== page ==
Recently I went online looking for a quote on friendship. A long list of heart-warming sentiments filled my screen, along with some pretty funny truths reflecting the complexity of relationships. There was one from C.S. Lewis that said, “Friendship is born at that moment when one person says to another: ‘What! You too? I thought I was the only one.” And “Lots of people want to ride with you in the limo, but what you want is someone who will take the bus with you when the limo breaks down.” – Oprah Winfrey.
Friends, especially close friends, are people in our lives who allow us to see ourselves as somewhat normal and yet special at the same time. They are the people who are there with us in the good times and show up even when we don’t want them to – when we are at our worst, in the bad. At our house we have a name for the people God has put in our lives that we do this kind of life with – we call them FRAMILY. They are the people that embody the quote “After all, friends are the family you choose.”
The Bible has some great things to teach regarding what we are to look for when choosing friends. Proverbs 18:24 says “A man of many companions may come to ruin, but there is a friend who sticks closer than a brother.” This tells us that it is quality of friendship, rather than the quantity, that really matters. While we live in a world that measures popularity by the number of friends we have on Facebook, or followers on Instagram, the Bible speaks of something deeper and more thoughtful when it comes to relationships.
The Bible teaches that we are not only to be intentional when it comes to choosing friends; we are to be cautious. Proverbs 12:26 states, “The righteous choose their friends carefully, but the way of the wicked leads them astray.” That is because friendship is often, but not always, a positive thing: where good friends can be life giving, bad friends can actually bring us down and take us off course. Good friends are the people whose heart-commitment is shown in practical, often sacrificial, ways. They are the ones who are quick to encourage when we doubt, tell the truth, even when it hurts, and leave all the makings for nachos on our doorstep when we’ve had a really bad day. These are the kind of people we want to invite into our inner circle, the ones we give permission to speak into our lives.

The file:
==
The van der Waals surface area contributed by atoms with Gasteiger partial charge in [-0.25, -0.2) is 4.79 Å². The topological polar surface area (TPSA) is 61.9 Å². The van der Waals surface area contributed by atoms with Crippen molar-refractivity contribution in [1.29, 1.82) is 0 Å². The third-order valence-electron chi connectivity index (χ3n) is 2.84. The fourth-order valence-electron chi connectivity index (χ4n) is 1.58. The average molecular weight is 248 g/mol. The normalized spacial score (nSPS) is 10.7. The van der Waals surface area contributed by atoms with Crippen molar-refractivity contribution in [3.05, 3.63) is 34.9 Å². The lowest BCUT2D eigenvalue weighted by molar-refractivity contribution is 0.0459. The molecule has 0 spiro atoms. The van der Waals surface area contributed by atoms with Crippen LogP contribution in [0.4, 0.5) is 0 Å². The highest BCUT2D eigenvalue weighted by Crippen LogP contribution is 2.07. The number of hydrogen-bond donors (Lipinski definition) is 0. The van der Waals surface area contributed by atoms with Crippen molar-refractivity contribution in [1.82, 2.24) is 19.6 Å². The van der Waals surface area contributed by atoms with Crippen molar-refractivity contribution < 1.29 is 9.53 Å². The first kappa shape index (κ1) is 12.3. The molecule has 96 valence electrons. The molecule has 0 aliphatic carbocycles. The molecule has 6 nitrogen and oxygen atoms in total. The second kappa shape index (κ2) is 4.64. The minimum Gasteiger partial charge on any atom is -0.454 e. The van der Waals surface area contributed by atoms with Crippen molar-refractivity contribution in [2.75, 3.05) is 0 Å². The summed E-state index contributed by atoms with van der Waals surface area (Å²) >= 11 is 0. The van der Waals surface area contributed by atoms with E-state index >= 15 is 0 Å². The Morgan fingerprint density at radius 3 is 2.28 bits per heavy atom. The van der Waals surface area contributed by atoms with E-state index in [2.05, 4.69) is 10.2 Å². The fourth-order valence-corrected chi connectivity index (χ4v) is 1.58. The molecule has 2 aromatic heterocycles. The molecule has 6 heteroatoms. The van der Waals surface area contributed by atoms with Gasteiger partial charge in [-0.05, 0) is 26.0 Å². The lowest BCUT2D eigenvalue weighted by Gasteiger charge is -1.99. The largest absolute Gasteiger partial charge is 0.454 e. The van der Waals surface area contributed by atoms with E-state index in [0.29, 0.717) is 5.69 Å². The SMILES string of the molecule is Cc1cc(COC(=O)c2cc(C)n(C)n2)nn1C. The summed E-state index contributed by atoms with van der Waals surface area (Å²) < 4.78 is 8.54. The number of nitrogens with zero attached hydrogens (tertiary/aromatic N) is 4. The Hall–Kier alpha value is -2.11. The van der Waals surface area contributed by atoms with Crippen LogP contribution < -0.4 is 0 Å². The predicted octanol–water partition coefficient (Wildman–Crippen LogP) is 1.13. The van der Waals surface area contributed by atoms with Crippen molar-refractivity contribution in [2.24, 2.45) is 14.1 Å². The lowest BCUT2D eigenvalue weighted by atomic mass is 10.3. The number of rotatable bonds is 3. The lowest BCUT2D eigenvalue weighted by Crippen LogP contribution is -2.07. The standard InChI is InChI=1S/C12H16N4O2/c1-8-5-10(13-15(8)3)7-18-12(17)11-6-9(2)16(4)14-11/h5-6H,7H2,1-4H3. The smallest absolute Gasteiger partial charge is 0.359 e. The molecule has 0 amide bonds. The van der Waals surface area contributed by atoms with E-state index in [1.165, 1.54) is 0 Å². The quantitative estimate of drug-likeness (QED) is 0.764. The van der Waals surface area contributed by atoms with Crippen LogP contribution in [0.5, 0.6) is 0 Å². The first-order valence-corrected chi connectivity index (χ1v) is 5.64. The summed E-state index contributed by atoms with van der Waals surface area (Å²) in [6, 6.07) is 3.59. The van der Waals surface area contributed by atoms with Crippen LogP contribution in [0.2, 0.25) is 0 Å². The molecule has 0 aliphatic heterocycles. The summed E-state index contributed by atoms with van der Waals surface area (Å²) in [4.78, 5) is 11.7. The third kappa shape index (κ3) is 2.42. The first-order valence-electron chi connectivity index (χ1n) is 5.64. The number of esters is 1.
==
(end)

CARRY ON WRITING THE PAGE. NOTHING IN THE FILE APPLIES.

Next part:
One of my best friends is someone I got to know in college. (We are in our 50’s now, so you can do the math.) We went to class together (and ditched class together) and ate more Mexican food than anyone should ever eat, TOGETHER! He toilet papered my house and I responded by removing all the wheels on his car; we went on road trips, double dates, and had many late-night conversations about God, faith and what we wanted to do in life. On my birthday one year, he gave me a very special present. He had carefully wrapped up his favorite denim jacket (which trust me, he wore practically every day) and presented it to me. Tucked neatly inside the folds of the jacket was a card with this passage from 1 Samuel 18 “Then Jonathan made a covenant with David, because he loved him as his own soul. And Jonathan stripped himself of the robe that was on him and gave it to David, and his armor, and even his sword and his bow and his belt.” While I didn’t fully comprehend all the gift symbolized then, I certainly do now. He was giving me more than his beloved jacket that day, he was giving me himself. That’s what friends do.
Giving ourselves away can be scary. It is a very vulnerable thing to let someone in so close that they know all of our stuff. Sometimes that fear can cause us to build walls that keep people out rather than doors that invite others in. The truth is, not everyone can hold our stuff. That is why we need to be concerned. And not everyone brings out the best in us, which is why we must learn to choose carefully. We must develop the capacity to choose well, because walling ourselves off is not an option. God has designed us for community and relationships, for knowing and being known. If we are going to become all God has created us to be, it is going to be in the context of community, because some of His best work is done in a circle of friends.
Lora Lightfoot is a Ministry Leader who serves as Regional Coach for the Far West Team at IF:Gathering. Lora is passionate about building relational bridges between women from different church families and encouraging women to walk out their faith in unity. With over 30 years of ministry experience, she loves to cheer women on to love God passionately, to support one another spiritually, and live out their God-given callings interdependently. Lora is a wife, a mom, and more recently, a grandmother, who lives in Merced, California.